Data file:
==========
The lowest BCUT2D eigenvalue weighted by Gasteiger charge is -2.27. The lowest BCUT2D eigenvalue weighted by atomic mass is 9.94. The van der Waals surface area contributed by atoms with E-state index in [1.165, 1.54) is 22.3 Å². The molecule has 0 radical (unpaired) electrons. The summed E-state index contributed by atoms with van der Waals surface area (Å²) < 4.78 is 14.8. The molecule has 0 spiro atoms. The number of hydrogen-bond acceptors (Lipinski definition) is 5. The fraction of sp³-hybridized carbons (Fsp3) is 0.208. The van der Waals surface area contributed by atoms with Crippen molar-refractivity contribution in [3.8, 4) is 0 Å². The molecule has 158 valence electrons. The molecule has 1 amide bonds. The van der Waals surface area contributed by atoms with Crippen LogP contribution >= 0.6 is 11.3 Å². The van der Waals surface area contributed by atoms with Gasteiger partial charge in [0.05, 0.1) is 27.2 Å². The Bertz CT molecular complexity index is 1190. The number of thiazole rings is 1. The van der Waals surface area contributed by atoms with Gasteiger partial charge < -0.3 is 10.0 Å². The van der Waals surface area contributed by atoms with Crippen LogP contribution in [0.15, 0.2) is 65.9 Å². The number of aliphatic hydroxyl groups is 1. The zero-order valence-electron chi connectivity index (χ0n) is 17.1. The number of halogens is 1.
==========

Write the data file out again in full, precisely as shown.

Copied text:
The lowest BCUT2D eigenvalue weighted by Gasteiger charge is -2.27. The lowest BCUT2D eigenvalue weighted by atomic mass is 9.94. The van der Waals surface area contributed by atoms with E-state index in [1.165, 1.54) is 22.3 Å². The molecule has 0 radical (unpaired) electrons. The summed E-state index contributed by atoms with van der Waals surface area (Å²) < 4.78 is 14.8. The molecule has 0 spiro atoms. The number of hydrogen-bond acceptors (Lipinski definition) is 5. The fraction of sp³-hybridized carbons (Fsp3) is 0.208. The van der Waals surface area contributed by atoms with Crippen molar-refractivity contribution in [3.8, 4) is 0 Å². The molecule has 158 valence electrons. The molecule has 1 amide bonds. The van der Waals surface area contributed by atoms with Crippen LogP contribution >= 0.6 is 11.3 Å². The van der Waals surface area contributed by atoms with Gasteiger partial charge in [0.05, 0.1) is 27.2 Å². The Bertz CT molecular complexity index is 1190. The number of thiazole rings is 1. The van der Waals surface area contributed by atoms with Gasteiger partial charge < -0.3 is 10.0 Å². The van der Waals surface area contributed by atoms with Crippen LogP contribution in [0.15, 0.2) is 65.9 Å². The number of aliphatic hydroxyl groups is 1. The zero-order valence-electron chi connectivity index (χ0n) is 17.1. The number of halogens is 1.